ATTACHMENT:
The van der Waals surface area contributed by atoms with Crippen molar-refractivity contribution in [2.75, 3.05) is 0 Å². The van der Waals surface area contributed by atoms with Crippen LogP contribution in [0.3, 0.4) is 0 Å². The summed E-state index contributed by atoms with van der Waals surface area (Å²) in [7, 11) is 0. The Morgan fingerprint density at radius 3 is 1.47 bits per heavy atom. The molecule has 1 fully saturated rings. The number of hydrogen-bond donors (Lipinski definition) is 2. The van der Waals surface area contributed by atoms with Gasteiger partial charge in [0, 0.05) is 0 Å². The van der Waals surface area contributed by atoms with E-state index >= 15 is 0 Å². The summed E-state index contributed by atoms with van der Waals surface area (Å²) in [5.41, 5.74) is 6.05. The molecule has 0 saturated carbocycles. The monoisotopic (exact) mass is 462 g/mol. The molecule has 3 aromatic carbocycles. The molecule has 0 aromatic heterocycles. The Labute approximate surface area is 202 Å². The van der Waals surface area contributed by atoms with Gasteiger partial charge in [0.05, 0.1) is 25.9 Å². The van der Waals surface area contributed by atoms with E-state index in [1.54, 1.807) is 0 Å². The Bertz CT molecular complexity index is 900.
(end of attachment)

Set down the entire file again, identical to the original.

The van der Waals surface area contributed by atoms with Crippen molar-refractivity contribution in [2.75, 3.05) is 0 Å². The van der Waals surface area contributed by atoms with Crippen LogP contribution in [0.3, 0.4) is 0 Å². The summed E-state index contributed by atoms with van der Waals surface area (Å²) in [7, 11) is 0. The Morgan fingerprint density at radius 3 is 1.47 bits per heavy atom. The molecule has 1 fully saturated rings. The number of hydrogen-bond donors (Lipinski definition) is 2. The van der Waals surface area contributed by atoms with Gasteiger partial charge in [0, 0.05) is 0 Å². The van der Waals surface area contributed by atoms with E-state index >= 15 is 0 Å². The summed E-state index contributed by atoms with van der Waals surface area (Å²) in [5.41, 5.74) is 6.05. The molecule has 0 saturated carbocycles. The monoisotopic (exact) mass is 462 g/mol. The molecule has 3 aromatic carbocycles. The molecule has 0 aromatic heterocycles. The Labute approximate surface area is 202 Å². The van der Waals surface area contributed by atoms with Gasteiger partial charge in [0.05, 0.1) is 25.9 Å². The van der Waals surface area contributed by atoms with E-state index in [1.54, 1.807) is 0 Å². The Bertz CT molecular complexity index is 900.